On April 25, 2008,
Entertainment Tonight reported that 15-year-old
Miley Cyrus had posed topless for a photo shoot with Vanity
Fair. The photograph and subsequently released
behind-the-scenes photographs show Cyrus topless, her bare back
exposed but her front covered with a bedsheet. The photo was taken by
Leibovitz. The full photograph was published with an accompanying
story on The New York Times' website on April 27, 2008. On April 29,
The New York Times
The New York Times clarified: though the pictures left an
impression that she was bare-breasted, Cyrus was wrapped in a bedsheet
and was actually not topless. Some parents expressed outrage at
the nature of the photograph, which a
Disney spokesperson described as
"a situation [that] was created to deliberately manipulate a
15-year-old in order to sell magazines".
In response to the Internet circulation of the photo and ensuing media
attention, Cyrus released a statement of apology on April 27:
I took part in a photo shoot that was supposed to be 'artistic' and
now, seeing the photographs and reading the story, I feel so
embarrassed. I never intended for any of this to happen and I
apologize to my fans who I care so deeply about.
Leibovitz also released a statement saying:
I'm sorry that my portrait of Miley has been misinterpreted... The
photograph is a simple, classic portrait, shot with very little
makeup, and I think it is very beautiful.
In October 2011, Leibovitz had an exhibit in Moscow. In an interview
with Rossiya 24, she explained her photography style.
In 2014, the
New-York Historical Society
New-York Historical Society mounted an exhibit of
Leibovitz's work, based on her 2011 book, Pilgrimages.
January 2016 to February 2017, WOMEN: New Portraits, commissioned by
UBS and reflecting the changing roles of women, shown in 10 cities
In 2017, Leibovitz announced the release of an online photography
class entitled "
Annie Leibovitz Teaches Photography".
In January 2018, Leibovitz's cover photo for Vanity Fair was
criticized online for image manipulation that appeared to show actress
Reese Witherspoon with three legs.
In 2015, Leibovitz was the principal photographer for the 2016 Pirelli
calendar. Leibovitz took a drastic shift from the calendar traditional
style by focusing on admirable women as opposed to sexuality. The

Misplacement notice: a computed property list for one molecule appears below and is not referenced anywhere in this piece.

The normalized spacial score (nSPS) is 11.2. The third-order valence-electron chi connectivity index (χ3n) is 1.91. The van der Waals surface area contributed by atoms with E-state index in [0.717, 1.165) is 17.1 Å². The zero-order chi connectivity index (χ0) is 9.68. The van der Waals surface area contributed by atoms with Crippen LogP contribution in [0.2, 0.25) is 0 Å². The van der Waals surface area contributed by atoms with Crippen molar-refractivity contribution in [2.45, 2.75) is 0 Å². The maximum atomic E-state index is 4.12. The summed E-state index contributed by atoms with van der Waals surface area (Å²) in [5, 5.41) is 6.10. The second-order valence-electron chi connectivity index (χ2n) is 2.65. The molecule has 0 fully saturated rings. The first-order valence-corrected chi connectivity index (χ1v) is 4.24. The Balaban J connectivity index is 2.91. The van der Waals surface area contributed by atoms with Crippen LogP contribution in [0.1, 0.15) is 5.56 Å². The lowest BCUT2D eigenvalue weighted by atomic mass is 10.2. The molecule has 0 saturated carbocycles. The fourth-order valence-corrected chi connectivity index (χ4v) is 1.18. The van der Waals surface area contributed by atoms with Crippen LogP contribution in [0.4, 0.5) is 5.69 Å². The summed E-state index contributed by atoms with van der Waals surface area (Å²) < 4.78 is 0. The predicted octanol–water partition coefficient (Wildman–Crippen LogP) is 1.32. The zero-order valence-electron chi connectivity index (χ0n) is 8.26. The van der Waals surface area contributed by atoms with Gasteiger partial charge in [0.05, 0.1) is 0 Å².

calendar included Amy Schumer,
Serena Williams and Patti Smith.
Leibovitz had previously worked on the 2000 calendar.
Leibovitz has three daughters. Her first one, Sarah Cameron Leibovitz
was born in October 2001 when Leibovitz was 52 years old. Her twin
girls, Susan and Samuelle, were born to a surrogate mother in May
Leibovitz had a close relationship with writer and essayist Susan
Sontag from 1989 until Sontag's death in 2004. During Sontag's
lifetime, neither woman publicly disclosed whether the relationship
was a platonic friendship or romantic.
Newsweek magazine in 2006 made
reference to Leibovitz's decade-plus relationship with Sontag,
stating, "The two first met in the late '80s, when Leibovitz
photographed her for a book jacket. They never lived together, though
they each had an apartment within view of the other's." Leibovitz,
when interviewed for her autobiography A Photographer's Life:
1990–2005, said the book told a number of stories, and "with Susan,
it was a love story." While
The New York Times
The New York Times in 2009 referred to
Sontag as Leibovitz's "companion", Leibovitz wrote in A
Photographer's Life that "words like 'companion' and 'partner' were
not in our vocabulary. We were two people who helped each other
through our lives. The closest word is still 'friend'." That same
year, Leibovitz said the descriptor "lover" was accurate. She
later reiterated, "Call us 'lovers'. I like 'lovers.' You know,
'lovers' sounds romantic. I mean, I want to be perfectly clear. I love
Despite being raised in a Jewish home, Leibovitz no longer practices